(edited by) Adam Lauder – Computational Arts in Canada 1967-1974


McIntosh Gallery, ISBN: 978-0771431425, English, 84 pages, 2020, Canada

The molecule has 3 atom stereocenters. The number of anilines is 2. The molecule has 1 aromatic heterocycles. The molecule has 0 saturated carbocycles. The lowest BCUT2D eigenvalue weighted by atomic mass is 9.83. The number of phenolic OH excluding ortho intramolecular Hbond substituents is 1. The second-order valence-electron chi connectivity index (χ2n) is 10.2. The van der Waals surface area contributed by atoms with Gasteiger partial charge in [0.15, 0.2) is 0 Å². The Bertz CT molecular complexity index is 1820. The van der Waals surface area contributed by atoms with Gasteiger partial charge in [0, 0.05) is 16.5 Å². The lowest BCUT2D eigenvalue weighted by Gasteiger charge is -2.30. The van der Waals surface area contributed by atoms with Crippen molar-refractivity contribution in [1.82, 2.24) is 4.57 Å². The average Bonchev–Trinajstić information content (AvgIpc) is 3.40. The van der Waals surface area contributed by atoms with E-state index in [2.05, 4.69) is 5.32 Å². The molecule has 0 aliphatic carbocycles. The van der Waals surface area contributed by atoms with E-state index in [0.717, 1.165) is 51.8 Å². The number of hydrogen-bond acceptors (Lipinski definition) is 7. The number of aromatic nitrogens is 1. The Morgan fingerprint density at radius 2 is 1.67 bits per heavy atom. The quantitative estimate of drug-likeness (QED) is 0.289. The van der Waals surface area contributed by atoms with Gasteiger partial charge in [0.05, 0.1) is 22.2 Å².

Early computer art, especially that pre-personal computers, is often seen as a simple and primitive collection of experiments that primarily tested the technical possibilities of the time, following a certain aesthetic principle. On the contrary, the reconstruction of early computational art is important to discover the germs of what we have become accustomed to, but also to understand the essence of computational processes and cultural heritage in relation to contemporary work. This is the catalogue of the exhibition “Computational Arts in Canada 1967-1974” at the McIntosh Gallery in London (Ontario), curated by Adam Lauder and Mark Hayward. It frames the fertile ground Canada was standing on at the time, with artist residencies at computer science institutes, access to various “new media” from telex to videoconferencing, and of course McLuhan’s discussion of his ideas on national TV. The interweaving of these elements is evident in the appended essays, which outline the local and national context, and in the artworks by Art Machine, Greg Curnoe, “Kee” Dewdney, Suzanne Duquet, Vera Frenkel, Giles Gheerbrant, Leslie Mezei, N.E. Thing Co. and Roger Vilder. They show how computational literature, abstraction, animation, streaming and social media are concepts that have been in development for almost four decades.